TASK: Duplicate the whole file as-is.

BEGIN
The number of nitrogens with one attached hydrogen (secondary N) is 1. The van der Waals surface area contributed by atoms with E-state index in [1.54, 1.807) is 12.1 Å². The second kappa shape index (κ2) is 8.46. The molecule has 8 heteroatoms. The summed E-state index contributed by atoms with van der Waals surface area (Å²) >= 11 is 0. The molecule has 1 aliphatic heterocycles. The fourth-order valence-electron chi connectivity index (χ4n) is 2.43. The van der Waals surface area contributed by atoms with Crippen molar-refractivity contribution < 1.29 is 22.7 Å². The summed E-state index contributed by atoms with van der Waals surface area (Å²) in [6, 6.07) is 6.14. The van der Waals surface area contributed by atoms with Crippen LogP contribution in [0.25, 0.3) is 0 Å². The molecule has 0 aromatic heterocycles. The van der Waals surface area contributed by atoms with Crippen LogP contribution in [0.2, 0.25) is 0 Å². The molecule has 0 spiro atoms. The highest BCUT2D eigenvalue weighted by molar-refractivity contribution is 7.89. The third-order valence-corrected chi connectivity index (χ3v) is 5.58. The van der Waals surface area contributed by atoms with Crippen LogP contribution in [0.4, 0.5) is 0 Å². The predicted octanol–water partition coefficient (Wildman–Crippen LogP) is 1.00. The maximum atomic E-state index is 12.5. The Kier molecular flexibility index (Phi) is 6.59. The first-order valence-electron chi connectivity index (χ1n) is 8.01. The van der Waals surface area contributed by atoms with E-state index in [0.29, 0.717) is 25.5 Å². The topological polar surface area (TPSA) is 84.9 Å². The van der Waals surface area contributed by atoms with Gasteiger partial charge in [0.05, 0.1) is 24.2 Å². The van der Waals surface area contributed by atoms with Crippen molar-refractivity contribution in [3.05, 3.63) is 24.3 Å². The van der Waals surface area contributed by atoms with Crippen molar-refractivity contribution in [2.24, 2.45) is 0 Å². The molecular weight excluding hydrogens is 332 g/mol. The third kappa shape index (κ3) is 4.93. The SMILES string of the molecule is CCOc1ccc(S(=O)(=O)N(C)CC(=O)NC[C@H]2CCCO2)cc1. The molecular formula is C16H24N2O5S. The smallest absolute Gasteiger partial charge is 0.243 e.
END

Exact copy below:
The number of nitrogens with one attached hydrogen (secondary N) is 1. The van der Waals surface area contributed by atoms with E-state index in [1.54, 1.807) is 12.1 Å². The second kappa shape index (κ2) is 8.46. The molecule has 8 heteroatoms. The summed E-state index contributed by atoms with van der Waals surface area (Å²) >= 11 is 0. The molecule has 1 aliphatic heterocycles. The fourth-order valence-electron chi connectivity index (χ4n) is 2.43. The van der Waals surface area contributed by atoms with Crippen molar-refractivity contribution < 1.29 is 22.7 Å². The summed E-state index contributed by atoms with van der Waals surface area (Å²) in [6, 6.07) is 6.14. The van der Waals surface area contributed by atoms with Crippen LogP contribution in [0.25, 0.3) is 0 Å². The molecule has 0 aromatic heterocycles. The van der Waals surface area contributed by atoms with Crippen LogP contribution in [0.2, 0.25) is 0 Å². The molecule has 0 spiro atoms. The highest BCUT2D eigenvalue weighted by molar-refractivity contribution is 7.89. The third-order valence-corrected chi connectivity index (χ3v) is 5.58. The van der Waals surface area contributed by atoms with Crippen LogP contribution in [0.4, 0.5) is 0 Å². The predicted octanol–water partition coefficient (Wildman–Crippen LogP) is 1.00. The maximum atomic E-state index is 12.5. The Kier molecular flexibility index (Phi) is 6.59. The first-order valence-electron chi connectivity index (χ1n) is 8.01. The van der Waals surface area contributed by atoms with E-state index in [0.29, 0.717) is 25.5 Å². The topological polar surface area (TPSA) is 84.9 Å². The van der Waals surface area contributed by atoms with Gasteiger partial charge in [0.05, 0.1) is 24.2 Å². The van der Waals surface area contributed by atoms with Crippen molar-refractivity contribution in [3.05, 3.63) is 24.3 Å². The van der Waals surface area contributed by atoms with Crippen molar-refractivity contribution in [2.24, 2.45) is 0 Å². The molecular weight excluding hydrogens is 332 g/mol. The third kappa shape index (κ3) is 4.93. The SMILES string of the molecule is CCOc1ccc(S(=O)(=O)N(C)CC(=O)NC[C@H]2CCCO2)cc1. The molecular formula is C16H24N2O5S. The smallest absolute Gasteiger partial charge is 0.243 e.